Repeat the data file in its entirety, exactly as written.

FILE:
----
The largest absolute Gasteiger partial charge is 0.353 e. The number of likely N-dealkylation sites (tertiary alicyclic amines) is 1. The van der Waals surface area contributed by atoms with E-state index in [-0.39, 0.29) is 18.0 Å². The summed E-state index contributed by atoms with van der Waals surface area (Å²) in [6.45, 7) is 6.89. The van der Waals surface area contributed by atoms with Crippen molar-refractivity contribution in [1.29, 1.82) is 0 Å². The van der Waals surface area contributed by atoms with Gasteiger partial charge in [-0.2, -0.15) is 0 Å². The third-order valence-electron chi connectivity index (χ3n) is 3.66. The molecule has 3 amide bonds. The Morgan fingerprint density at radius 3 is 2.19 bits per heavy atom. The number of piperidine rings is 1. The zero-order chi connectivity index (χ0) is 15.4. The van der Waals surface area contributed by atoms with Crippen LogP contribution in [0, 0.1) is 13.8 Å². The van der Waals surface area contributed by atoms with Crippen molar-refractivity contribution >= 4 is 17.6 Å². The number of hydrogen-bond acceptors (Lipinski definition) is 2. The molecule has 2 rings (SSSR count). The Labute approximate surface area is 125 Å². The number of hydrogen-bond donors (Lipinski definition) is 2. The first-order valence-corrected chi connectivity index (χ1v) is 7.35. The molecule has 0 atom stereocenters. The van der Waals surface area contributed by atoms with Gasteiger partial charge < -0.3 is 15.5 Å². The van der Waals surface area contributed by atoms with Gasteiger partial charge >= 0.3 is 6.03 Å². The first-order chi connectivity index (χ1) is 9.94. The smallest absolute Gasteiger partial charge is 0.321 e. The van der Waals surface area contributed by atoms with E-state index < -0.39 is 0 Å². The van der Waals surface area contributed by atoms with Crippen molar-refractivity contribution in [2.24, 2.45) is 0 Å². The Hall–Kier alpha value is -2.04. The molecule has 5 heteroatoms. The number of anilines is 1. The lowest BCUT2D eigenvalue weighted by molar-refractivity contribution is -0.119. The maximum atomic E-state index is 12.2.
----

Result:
The largest absolute Gasteiger partial charge is 0.353 e. The number of likely N-dealkylation sites (tertiary alicyclic amines) is 1. The van der Waals surface area contributed by atoms with E-state index in [-0.39, 0.29) is 18.0 Å². The summed E-state index contributed by atoms with van der Waals surface area (Å²) in [6.45, 7) is 6.89. The van der Waals surface area contributed by atoms with Crippen molar-refractivity contribution in [1.29, 1.82) is 0 Å². The van der Waals surface area contributed by atoms with Gasteiger partial charge in [-0.2, -0.15) is 0 Å². The third-order valence-electron chi connectivity index (χ3n) is 3.66. The molecule has 3 amide bonds. The Morgan fingerprint density at radius 3 is 2.19 bits per heavy atom. The number of piperidine rings is 1. The zero-order chi connectivity index (χ0) is 15.4. The van der Waals surface area contributed by atoms with Crippen LogP contribution in [0, 0.1) is 13.8 Å². The van der Waals surface area contributed by atoms with Crippen molar-refractivity contribution >= 4 is 17.6 Å². The number of hydrogen-bond acceptors (Lipinski definition) is 2. The molecule has 2 rings (SSSR count). The Labute approximate surface area is 125 Å². The number of hydrogen-bond donors (Lipinski definition) is 2. The first-order valence-corrected chi connectivity index (χ1v) is 7.35. The molecule has 0 atom stereocenters. The van der Waals surface area contributed by atoms with Gasteiger partial charge < -0.3 is 15.5 Å². The van der Waals surface area contributed by atoms with Gasteiger partial charge >= 0.3 is 6.03 Å². The first-order chi connectivity index (χ1) is 9.94. The smallest absolute Gasteiger partial charge is 0.321 e. The van der Waals surface area contributed by atoms with E-state index < -0.39 is 0 Å². The van der Waals surface area contributed by atoms with Crippen molar-refractivity contribution in [2.24, 2.45) is 0 Å². The Hall–Kier alpha value is -2.04. The molecule has 5 heteroatoms. The number of anilines is 1. The lowest BCUT2D eigenvalue weighted by molar-refractivity contribution is -0.119. The maximum atomic E-state index is 12.2.